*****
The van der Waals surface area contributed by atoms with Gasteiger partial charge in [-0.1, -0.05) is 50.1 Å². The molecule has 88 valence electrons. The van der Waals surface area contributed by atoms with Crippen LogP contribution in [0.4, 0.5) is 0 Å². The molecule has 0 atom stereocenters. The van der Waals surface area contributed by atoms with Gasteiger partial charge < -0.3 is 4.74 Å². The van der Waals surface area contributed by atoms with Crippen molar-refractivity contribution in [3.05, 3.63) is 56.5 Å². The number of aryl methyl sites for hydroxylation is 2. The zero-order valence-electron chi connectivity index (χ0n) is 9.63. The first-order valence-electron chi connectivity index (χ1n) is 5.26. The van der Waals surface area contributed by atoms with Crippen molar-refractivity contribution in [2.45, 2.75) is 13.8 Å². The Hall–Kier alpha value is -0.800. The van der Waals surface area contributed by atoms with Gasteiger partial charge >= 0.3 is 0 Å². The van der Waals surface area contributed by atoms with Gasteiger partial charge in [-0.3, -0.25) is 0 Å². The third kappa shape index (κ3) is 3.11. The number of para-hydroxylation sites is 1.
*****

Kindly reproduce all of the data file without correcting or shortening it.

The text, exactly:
The van der Waals surface area contributed by atoms with Gasteiger partial charge in [-0.1, -0.05) is 50.1 Å². The molecule has 88 valence electrons. The van der Waals surface area contributed by atoms with Crippen LogP contribution in [0.4, 0.5) is 0 Å². The molecule has 0 atom stereocenters. The van der Waals surface area contributed by atoms with Gasteiger partial charge < -0.3 is 4.74 Å². The van der Waals surface area contributed by atoms with Crippen molar-refractivity contribution in [3.05, 3.63) is 56.5 Å². The number of aryl methyl sites for hydroxylation is 2. The zero-order valence-electron chi connectivity index (χ0n) is 9.63. The first-order valence-electron chi connectivity index (χ1n) is 5.26. The van der Waals surface area contributed by atoms with Crippen molar-refractivity contribution in [2.45, 2.75) is 13.8 Å². The Hall–Kier alpha value is -0.800. The van der Waals surface area contributed by atoms with Gasteiger partial charge >= 0.3 is 0 Å². The van der Waals surface area contributed by atoms with Gasteiger partial charge in [-0.3, -0.25) is 0 Å². The third kappa shape index (κ3) is 3.11. The number of para-hydroxylation sites is 1.